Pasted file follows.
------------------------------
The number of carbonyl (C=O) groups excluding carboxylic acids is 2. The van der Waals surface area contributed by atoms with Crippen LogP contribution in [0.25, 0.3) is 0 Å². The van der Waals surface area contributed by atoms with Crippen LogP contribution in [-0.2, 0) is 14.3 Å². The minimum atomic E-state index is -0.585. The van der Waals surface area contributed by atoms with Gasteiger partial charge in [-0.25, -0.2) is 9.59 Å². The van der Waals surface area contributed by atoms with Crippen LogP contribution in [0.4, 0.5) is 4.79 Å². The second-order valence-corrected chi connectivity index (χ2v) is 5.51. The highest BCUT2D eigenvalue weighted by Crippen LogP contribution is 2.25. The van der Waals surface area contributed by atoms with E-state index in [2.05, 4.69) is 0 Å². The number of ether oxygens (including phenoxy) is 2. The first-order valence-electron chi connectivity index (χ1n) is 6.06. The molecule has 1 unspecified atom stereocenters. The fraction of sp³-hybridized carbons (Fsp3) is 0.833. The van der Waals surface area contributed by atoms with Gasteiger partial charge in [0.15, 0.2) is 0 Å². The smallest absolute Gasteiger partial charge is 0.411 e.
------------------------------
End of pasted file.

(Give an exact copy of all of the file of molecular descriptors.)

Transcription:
The number of carbonyl (C=O) groups excluding carboxylic acids is 2. The van der Waals surface area contributed by atoms with Crippen LogP contribution in [0.25, 0.3) is 0 Å². The van der Waals surface area contributed by atoms with Crippen LogP contribution in [-0.2, 0) is 14.3 Å². The minimum atomic E-state index is -0.585. The van der Waals surface area contributed by atoms with Gasteiger partial charge in [-0.25, -0.2) is 9.59 Å². The van der Waals surface area contributed by atoms with Crippen LogP contribution in [0.4, 0.5) is 4.79 Å². The second-order valence-corrected chi connectivity index (χ2v) is 5.51. The highest BCUT2D eigenvalue weighted by Crippen LogP contribution is 2.25. The van der Waals surface area contributed by atoms with E-state index in [2.05, 4.69) is 0 Å². The number of ether oxygens (including phenoxy) is 2. The first-order valence-electron chi connectivity index (χ1n) is 6.06. The molecule has 1 unspecified atom stereocenters. The fraction of sp³-hybridized carbons (Fsp3) is 0.833. The van der Waals surface area contributed by atoms with Gasteiger partial charge in [0.15, 0.2) is 0 Å². The smallest absolute Gasteiger partial charge is 0.411 e.